What should you share with your trading partners? TRUST!
Should you share important, sometime sensitive information, with your trading partners? When important information is withheld, it leads to enormous inefficiencies or even disasters in the supply chain.
Trust is needed to streamline decision making and interactions in the supply chain.
Before the virtualization of the enterprise and globalization of the supply chain, it was not so hard to be selfish. The boundaries of your "sphere of trust" aligned pretty clearly with the boundaries of the old vertically integrated enterprise. Just keep all that confidential information safe inside your company and you were OK.
This is simply no longer true. The "sphere of trust" now extends deep into the supply chain. We are deeply interconnected. Everything (and everybody) is networked. More to the point, we have outsourced so much that you MUST share confidential information with your trading partners now. If someone else is designing major components of your product, someone else is doing your manufacturing, someone else is servicing your products at your customer's sites, and someone else is running your call centers, then by default you're sharing confidential customer information, product designs, IP, and production information. All the competitive pressures to reduce cycle times, inventory levels, improve service, and innovate products faster are pushing companies to integrate more tightly and share more information, not less. No longer can you afford the sloppiness inherent to keeping your trading partners in the dark.
So, for today, lets talk about sharing...and my next blog will talk about reducing risk.
Building Strategic Partnerships (through building the relationship)
A clear distinction should be made between strategic partnerships and the more tactical commodity, vendor-buyer relationships. Building strategic partnerships takes time and diligence. It can be accomplished with a small, rationalized set of suppliers. Done right, suppliers become an extension of your enterprise. This requires methodically laying out an agreement on what will be shared, the benefits, as well as the consequences of a breach. Building an understanding of the mutual self-interest and interdependence of the relationship is tantamount to its long-term success. In the past, traditional relationships were adversarial, it takes a lot of time to change mindsets. No matter, you must look to the future...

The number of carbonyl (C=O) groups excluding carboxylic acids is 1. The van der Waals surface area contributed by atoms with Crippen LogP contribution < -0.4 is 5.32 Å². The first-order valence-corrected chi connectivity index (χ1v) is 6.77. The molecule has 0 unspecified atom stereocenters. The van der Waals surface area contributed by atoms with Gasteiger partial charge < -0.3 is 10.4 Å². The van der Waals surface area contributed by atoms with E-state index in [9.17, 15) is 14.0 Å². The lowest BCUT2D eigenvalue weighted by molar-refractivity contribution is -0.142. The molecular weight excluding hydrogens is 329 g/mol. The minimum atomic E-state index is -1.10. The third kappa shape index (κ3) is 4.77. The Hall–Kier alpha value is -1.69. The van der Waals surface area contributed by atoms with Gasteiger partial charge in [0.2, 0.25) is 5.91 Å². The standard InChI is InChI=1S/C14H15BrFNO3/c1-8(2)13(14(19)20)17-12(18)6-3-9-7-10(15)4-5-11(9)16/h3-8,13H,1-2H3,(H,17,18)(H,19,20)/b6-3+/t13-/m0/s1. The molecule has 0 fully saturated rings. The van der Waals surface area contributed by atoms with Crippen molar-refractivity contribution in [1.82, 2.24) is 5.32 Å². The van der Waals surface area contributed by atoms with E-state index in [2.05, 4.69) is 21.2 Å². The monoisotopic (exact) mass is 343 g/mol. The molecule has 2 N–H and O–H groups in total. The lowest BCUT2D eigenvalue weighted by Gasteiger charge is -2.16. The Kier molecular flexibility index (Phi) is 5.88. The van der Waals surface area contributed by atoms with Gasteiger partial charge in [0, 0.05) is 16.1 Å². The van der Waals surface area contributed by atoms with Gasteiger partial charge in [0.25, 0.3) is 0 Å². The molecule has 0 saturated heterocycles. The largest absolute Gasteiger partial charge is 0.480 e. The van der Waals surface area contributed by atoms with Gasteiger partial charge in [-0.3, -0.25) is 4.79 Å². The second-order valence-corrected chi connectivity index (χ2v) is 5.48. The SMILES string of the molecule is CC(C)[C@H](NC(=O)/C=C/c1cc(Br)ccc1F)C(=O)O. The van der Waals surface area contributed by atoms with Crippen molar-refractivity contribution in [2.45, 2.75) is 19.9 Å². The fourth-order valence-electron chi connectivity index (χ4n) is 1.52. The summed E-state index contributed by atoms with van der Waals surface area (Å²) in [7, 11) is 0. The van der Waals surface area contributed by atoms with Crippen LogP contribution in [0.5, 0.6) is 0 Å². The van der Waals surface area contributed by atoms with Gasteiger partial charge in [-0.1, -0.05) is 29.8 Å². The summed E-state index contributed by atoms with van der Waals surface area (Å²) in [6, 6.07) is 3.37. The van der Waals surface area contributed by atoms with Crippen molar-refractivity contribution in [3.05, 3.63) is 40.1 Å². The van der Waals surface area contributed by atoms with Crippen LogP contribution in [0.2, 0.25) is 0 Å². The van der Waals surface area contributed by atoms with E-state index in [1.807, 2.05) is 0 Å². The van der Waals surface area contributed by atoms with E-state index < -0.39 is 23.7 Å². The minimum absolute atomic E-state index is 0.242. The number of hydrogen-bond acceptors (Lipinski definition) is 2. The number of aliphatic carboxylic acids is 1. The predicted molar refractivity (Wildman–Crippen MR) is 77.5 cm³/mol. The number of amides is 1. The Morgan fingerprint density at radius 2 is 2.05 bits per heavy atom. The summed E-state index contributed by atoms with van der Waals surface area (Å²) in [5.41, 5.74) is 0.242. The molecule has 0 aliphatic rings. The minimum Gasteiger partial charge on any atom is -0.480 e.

Many companies use the quarterly business review, generally under strict non-disclosure agreements, as the primary forum for sharing confidential strategies. These planning sessions at a senior-executive-to-senior-executive level review things like the changes to the market assumptions, scenarios, product roadmaps, transitions (strategy, timing, risks), and supplier performance (goals, actuals, and improvement plans). There are instances where a trading partner abuses this position of trust, but the end result is usually bad for the abuser.
Confidential dialogs can be even more challenging when the supplier or customer is also your competitor. Even with a non-disclosure agreement, the sharing of product strategies, roadmaps and other confidential data is uncomfortable, though it is done every day. Many of the large diversified conglomerates that are likely to be both competitors and trading partners are in the Far East where IP rights are not as strongly upheld. Another twist: as more and more manufacturing is outsourced to China and elsewhere, it raises the issue of sharing product and manufacturing knowledge with companies that could potentially become competitors of yours.
We all have stories about how IP was sent to China, and was then utilized by the competing vendor, "down the street," to build a comparable product, at a lower cost. This will continue to happen, unless you establish some principles to reduce your risk...
Lets leave that for the next entry...